The boys are certainly going to the army or it wouldn't be a collective goodbye, unless they'd be leaving to try to make a life "in the vast world". The mistresses are among the girls they're saying goodbye to, at least some of them, but "maîtresse" didn't always mean "a woman you have a sexual relationship with out of wedlock", it used to be the woman a man loved because she had a hold on him because of the love he felt for her, so she was her "mistress" (fem. of "master") and the man a woman loved was her "amant" (as said in the 2nd verse). The words neither excluded nor included a sexual relationship. During the 17th century, both meaning existed and in the 19th century, the first meaning was eliminated. You can find "maîtresse" and "amant" meaning kind of "beloved" in many old songs, for example in some versions of "A la claire fontaine" ("j'ai perdu ma maîtresse sans l'avoir mérité...") or "Derrière chez nous" ("Derrière chez nous, il y a-t-une montagne, moi, mon amant, nous y montons souvent...")


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Subject: RE: Tune Req: Les Fils de mon Pays
From: Marje
Date: 06 Nov 08 - 11:30 AM

Yes, thank you, Monique, I understand what you're saying about the meaning of "maîtresses". It's just a bit strange that, having said "adieu" to the "filles" in the first line, they seem to be about to go on and see the "maîtresses" at the end of the verse, which seems to suggest that these are a different group of women. But maybe they are just planning to say one more final farewell to their respective lovers?

Any idea how old the song is?

Marje


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Subject: RE: Tune Req: Les Fils de mon Pays
From: Monique
Date: 06 Nov 08 - 02:59 PM

I think that "one more final farewell to their respective lovers in private" has a better chance to be the right situation. One more thing: "adieu les filles de mon pays" may mean "farewell you girls from my country" but it might also mean "my area". The same notion of "pays" meaning "area/region" could also be found in "mon pays/ma payse" which meant "someone from my village/town/area" (we don't use these words nowadays except for Brassens in "Le petit joueur de flûteau" but he would use some old words).
About how old it is, I've emailed an association that collects trad songs in Morvan. I'll post their answer as soon as I get it if any.


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Subject: RE: Tune Req: Les Fils de mon Pays
From: Joe Offer
Date: 24 Dec 08 - 08:00 PM

New MIDI posted by Monique:

Click to play LES FILLES DE MON PAYS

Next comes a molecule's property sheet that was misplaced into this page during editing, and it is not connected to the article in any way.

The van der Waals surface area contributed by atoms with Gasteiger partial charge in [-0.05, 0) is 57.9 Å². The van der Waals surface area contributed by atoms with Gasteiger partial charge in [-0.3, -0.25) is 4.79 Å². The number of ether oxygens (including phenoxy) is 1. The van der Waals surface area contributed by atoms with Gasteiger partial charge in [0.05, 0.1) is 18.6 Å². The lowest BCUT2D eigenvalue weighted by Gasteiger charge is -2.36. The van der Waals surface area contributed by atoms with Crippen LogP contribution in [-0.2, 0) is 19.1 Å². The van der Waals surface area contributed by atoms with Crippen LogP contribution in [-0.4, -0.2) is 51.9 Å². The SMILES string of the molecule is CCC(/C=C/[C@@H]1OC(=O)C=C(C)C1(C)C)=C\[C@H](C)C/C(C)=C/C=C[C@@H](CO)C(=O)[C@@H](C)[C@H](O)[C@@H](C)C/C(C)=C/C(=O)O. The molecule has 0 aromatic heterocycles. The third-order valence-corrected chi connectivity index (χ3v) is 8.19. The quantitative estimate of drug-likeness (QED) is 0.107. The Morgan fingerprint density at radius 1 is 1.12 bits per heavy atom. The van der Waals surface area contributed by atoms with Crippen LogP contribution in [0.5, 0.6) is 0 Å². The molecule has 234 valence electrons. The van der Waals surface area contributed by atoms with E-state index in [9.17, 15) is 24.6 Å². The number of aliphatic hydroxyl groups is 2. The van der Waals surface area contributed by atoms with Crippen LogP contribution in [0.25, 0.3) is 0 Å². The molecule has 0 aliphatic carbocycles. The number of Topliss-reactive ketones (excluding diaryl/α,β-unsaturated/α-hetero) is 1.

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Subject: RE: Tune Req: Les Fils de mon Pays
From: Mo the caller
Date: 25 Dec 08 - 06:19 PM

Someone at the sessions we go to said that the men of that region went off for seasonal work (onion selling was mentioned).

Truth, or myth?


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Subject: RE: Tune Req: Les Fils de mon Pays
From: Monique
Date: 26 Dec 08 - 05:55 AM

I emailed the site where I'd found the music... I'll post their answer if they ever answer -they haven't answered my first email about when the song originates.


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Subject: RE: Tune Req: Les Fils de mon Pays
From: treewind
Date: 26 Dec 08 - 03:03 PM

Slightly different ABC I found on my PC from an earlier search: (origin as indicated in F: header)

X: 1
T:Les Filles de mon Pays
M:4/4
L:1/4
R:Air
Z:Steve Mansfield
F:http://jc.tzo.net/~jc/music/abc/mirror/kirby98.fsnet.co.uk/le/Les_Filles_de_mon_Pays_1.abc
2007-08-17 15:45:57 UT
K:G
B/A/|G>ABA|G>ABA|GABc|d4|B3d|dBGA|1B2AG|A3:|2B2A2|GABc|
|:d2 g>f|e3d|c>dec |d4|B3d|dBGA|1B2AG|A3B/c/:|2B2A2|G3||

Anahata


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Subject: RE: Tune Req: Les Fils de mon Pays
From: GUEST,Big Roly
Date: 01 Jun 13 - 05:24 PM

Hi. It's commonly assumed that the song or tune is the conscripts' farewell to their womenfolk. That only takes part of the truth into account. Bear in mind the terrain in the Morvan (thickly forested, damp and dismal) and the economy (dark, thin and dismal, compounded by malnutrition and short life expectancy). This meant that the adult population was constantly on the move; herdsmen, lumberjacks, raftsmen, seasonal labourers,and nursing mothers (looking for work as wet-nurses in large towns) as there wasn't much profitable farmland.

It was a dark country of rain, mud, poverty, superstition and inbreeding, reputed to be a very closed society, and quite harsh. To whit, the reaction of a 19th-century Morvandiau peasant he heard that his daughter was lactating. He was beside himself with joy: "She's now worth as much to us as a cow!"

By the way, it's slap bang in the middle of Burgundy, and not part of the Massif Central. The dialect also bears little relation to the mainly Occitan speech of the Massif Central.